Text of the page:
G7 leaders have pledged more than 1 billion coronavirus vaccine doses to poorer nations, vowed to help developing countries tackle climate change and agreed to call out Beijing for rights abuses.
Speaking at the end of the summit in south-west England, British Prime Minister Boris Johnson praised the “fantastic degree of harmony” among the re-energised group, which met in person for the first time in two years.
The leaders wanted to show that international cooperation is back after the upheavals caused by the pandemic and the unpredictability of former US president Donald Trump.
They wanted to convey that the club of wealthy democracies — Canada, France, Germany, Italy, Japan, the United Kingdom and the United States — is a better friend to poorer nations than authoritarian rivals such as China.
Mr Johnson said the G7 would demonstrate the value of democracy and human rights to the rest of the world and help “the world’s poorest countries to develop themselves in a way that is clean and green and sustainable”.
“It’s not good enough for us to just rest on our laurels and talk about how important those values are,” he told reporters after the three-day meeting on the Cornwall coast.
“And this isn’t about imposing our values on the rest of the world. What we as the G7 need to do is demonstrate the benefits of democracy and freedom and human rights to the rest of the world.”
World leaders sit around the table at the top of the G7 meeting in Carbis Bay, England.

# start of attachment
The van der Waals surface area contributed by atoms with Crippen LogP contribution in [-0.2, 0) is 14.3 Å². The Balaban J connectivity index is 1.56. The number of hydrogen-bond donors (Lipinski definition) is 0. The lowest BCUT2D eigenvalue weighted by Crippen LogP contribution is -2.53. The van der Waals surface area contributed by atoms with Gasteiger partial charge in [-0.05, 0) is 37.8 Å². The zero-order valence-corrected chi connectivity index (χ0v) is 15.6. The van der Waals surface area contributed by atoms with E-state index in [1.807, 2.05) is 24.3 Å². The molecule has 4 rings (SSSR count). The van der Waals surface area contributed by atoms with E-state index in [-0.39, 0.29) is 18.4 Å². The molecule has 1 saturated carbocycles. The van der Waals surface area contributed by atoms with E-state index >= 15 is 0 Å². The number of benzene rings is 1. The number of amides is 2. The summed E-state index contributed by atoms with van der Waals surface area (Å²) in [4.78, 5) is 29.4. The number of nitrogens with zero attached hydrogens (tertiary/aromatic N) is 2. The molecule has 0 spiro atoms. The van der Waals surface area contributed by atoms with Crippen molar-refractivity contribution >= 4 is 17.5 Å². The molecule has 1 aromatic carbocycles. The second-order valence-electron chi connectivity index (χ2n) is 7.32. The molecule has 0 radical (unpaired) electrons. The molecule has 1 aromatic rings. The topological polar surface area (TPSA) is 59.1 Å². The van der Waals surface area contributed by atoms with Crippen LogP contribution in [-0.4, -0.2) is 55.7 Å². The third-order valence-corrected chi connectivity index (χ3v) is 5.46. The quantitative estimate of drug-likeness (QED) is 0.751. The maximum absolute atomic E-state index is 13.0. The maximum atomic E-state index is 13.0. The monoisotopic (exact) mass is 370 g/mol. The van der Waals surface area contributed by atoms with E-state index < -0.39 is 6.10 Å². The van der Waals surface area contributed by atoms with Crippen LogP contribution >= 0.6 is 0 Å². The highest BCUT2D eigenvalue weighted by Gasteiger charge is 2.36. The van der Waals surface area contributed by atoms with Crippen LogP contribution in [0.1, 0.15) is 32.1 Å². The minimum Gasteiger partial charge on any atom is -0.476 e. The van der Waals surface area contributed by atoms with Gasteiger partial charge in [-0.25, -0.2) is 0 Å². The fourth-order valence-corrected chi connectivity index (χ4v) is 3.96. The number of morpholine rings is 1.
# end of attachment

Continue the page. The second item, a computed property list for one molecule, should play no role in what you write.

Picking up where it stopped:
World leaders said they will help poor countries reduce their emissions.(AP: Leon Neal)
But health and environmental campaigners were distinctly unimpressed by the details in the leaders’ final meeting communique.
“This G7 summit will live on in infamy,” said Max Lawson, the head of inequality policy at the international aid group Oxfam.
“Faced with the biggest health emergency in a century and a climate catastrophe that is destroying our planet, they have completely failed to meet the challenges of our times.”
Despite Mr Johnson’s call to “vaccinate the world” by the end of 2022, the promise of 1 billion doses for vaccine-hungry countries falls far short of the 11 billion doses the World Health Organization said is needed to vaccinate at least 70 per cent of the world’s population and truly end the pandemic.
U.S. President Joe Biden laughs while speaking with Britain’s Prime Minister at G7 summit.
G7 leaders are pledging to donate 1 billion doses of COVID-19 vaccines to poor countries, but how will that work? Here’s what we know so far.
Half of the billion-dose pledge is coming from the United States and 100 million from Britain.
The G7 also backed a minimum tax of at least 15 per cent on large multinational companies to stop corporations from using tax havens to avoid taxes.
The minimum rate was championed by the United States and dovetails with the aim of President Joe Biden to focus the summit on ways the democracies can support a fairer global economy by working together.
Mr Biden also wanted to persuade fellow democratic leaders to present a more unified front to compete economically with Beijing and strongly call out China’s “nonmarket policies and human rights abuses”.